Hide and Seek: A Novel
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Hide and Seek: A Novel

3.07 of 5 stars 3.07  ·  rating details  ·  208 ratings  ·  40 reviews
Meet Harry Pickles, the fastest boy in the world (well, at least in school), big brother to Daniel (who runs like a girl but is, in his own twerpy way, a star), and the firstborn son of Mo and Pa, the best-looking parents in their Notting Hill elementary school parking lot. Harry's life, like any other nine-year-old's, is a colorful, frenetic, and fun blur of lunch boxes,...more
Paperback, 288 pages
Published June 8th 2006 by Canongate U.S. (first published January 1st 2005)
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(showing 1-30 of 363)
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Melissa Lee-tammeus
This was my second attempt at reading this book. The first attempt resulted in me getting annoyed with the clipped sentences and frustrated that nothing made sense. I just didn't have the patience to figure it out and I stopped half way through. This time around, I felt all those same things, but decided to plow through regardless. This is a great story, it really is - heartbreaking really. But the way that the dialogue is written, the way that the sentences and thought structure of the main cha...more
I really wasn't impressed by this book. I tried to get into it, but about a third of the way through I just gave up reading. It tells a story from the perspective of a nine year old and tries to use the same narration as Lovely Bones, but it fails horribly. There were too many characters introduced at once and not fleshed out to make you give a damn about what was happening to them. I read it with a frown on my face going "eh?" and rereading to see if I could figure it out what was happening.

I can't say I was very impressed with this one. I just couldn't connect that well with it. It started out amazingly, and some parts were intense and tear-jerking, but a lot of it was nonsense. It's told through the eyes of a young boy named Harry, whose younger brother goes missing. It was a moving story, but it wasn't told very well. I didn't know what was happening at parts- there was so many characters, and we're never told who half of them actually were. I liked the story, and I liked Harry,...more
Really bad. No idea why I read it.
Julie H.
Told from the perspective of Harry Pickles, aged 9 and a bit, Hide & Seek is the account of the bad year in which Harry's younger brother Dan went missing from a rest stop during the end-of-term school outing. It's a heartbreaking read--told from the perspective of a lonely boy witnessing an astounding array of collateral damage. His parents' marriage suffers, his friendships falter, his mother's grasp on reality crumbles, he inexpertly tries to decipher the mystifying world of adult nuance...more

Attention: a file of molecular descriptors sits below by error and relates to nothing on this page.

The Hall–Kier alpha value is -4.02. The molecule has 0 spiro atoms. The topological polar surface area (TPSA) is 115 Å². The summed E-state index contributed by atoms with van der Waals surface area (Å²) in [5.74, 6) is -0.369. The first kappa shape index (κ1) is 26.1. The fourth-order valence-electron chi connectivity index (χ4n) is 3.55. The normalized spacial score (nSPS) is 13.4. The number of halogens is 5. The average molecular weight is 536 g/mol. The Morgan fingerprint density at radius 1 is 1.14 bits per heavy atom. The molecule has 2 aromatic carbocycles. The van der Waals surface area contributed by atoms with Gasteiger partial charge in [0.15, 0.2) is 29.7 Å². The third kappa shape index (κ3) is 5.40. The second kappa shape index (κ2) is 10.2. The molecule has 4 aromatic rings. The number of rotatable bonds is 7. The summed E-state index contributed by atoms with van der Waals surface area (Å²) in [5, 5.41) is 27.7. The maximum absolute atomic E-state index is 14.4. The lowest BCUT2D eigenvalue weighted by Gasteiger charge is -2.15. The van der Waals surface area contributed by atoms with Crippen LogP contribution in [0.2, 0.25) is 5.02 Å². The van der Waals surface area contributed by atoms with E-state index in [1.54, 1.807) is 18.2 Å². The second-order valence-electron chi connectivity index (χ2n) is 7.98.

This was one of those books that I really, really wanted to love but it just didn't happen. A story of a lost little boy, told through the eyes of his slightly older brother has all the works to be emotional and endearing. There are angles that are so unique from a child's point of view, like the emotions of the parents as the narrator observes their breakdown into reality, and at times I think Sambrook got it spot on. Too often, though, I found she didn't give the young narrator enough credit....more
Catty O'Connor
There are a lot of things I could say about this book. But then I don't want to spoil the ending. What I will say is that I am now determind to name my first son Daniel. This book will break you're heart. It will make you look at life with a whole new view point, it also makes you see past a hollywood ending.

A lot of people read to picture themselves in the characters lives, this book is not for you. This book is for the person who doesn't want a happy ending, but a realistic journey. I could n...more
Unfortunately I didn't find this book as thrilling as I had originally believed I would be. Although I can credit this book to contain originality and a unique story line, the execution is what really led me to disappointment. While I enjoyed the childish humor and jokes of a young boy, the sentence structure is difficult to ignore. Writing in the perspective of a young boy is difficult and confusing enough, but often the switch between Harry's imagination and reality were difficult to distingui...more
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The double bluff at the beginning really hit me. You think, oh, it was just a way of introducing a story about something completely different, and then bam, it happens again for real.

That said, the whole way through the book I thought I had the ending figured out, and... I didn't. I thought there'd be a miraculous ending, not the hopeful/almost-happy one we got. I think if I'd been more willing to accept that things wouldn't necessarily turn out all right then I would have been more moved by the...more
David Williams
I read 'Hide and Seek' after meeting Clare Sambrook at a Society of Authors talk. I was engaged by the book and its central character Harry Pickles, through whom the story is told. As a writer who has tried to capture the voice of a nine-year-old child to tell a coherent story, I know just how difficult it is. I don't think I always managed it in my short stories, and I don't think Clare does entirely either, but she gets very close - the misses are not so distracting as to break off the engagem...more
I really enjoyed this book! The premise - dealing with the mysterious disappearance and loss of a child - is not perhaps the most original, but this book's execution, telling the story from the eyes of the child's nine-year-old brother, certainly gave this book a unique feel. Though sad, the book still had moments of humour. A child narrator, when done right (as this one was) makes for a wonderful book. It was very British, with several turns of phrase that may leave an American reader a bit los...more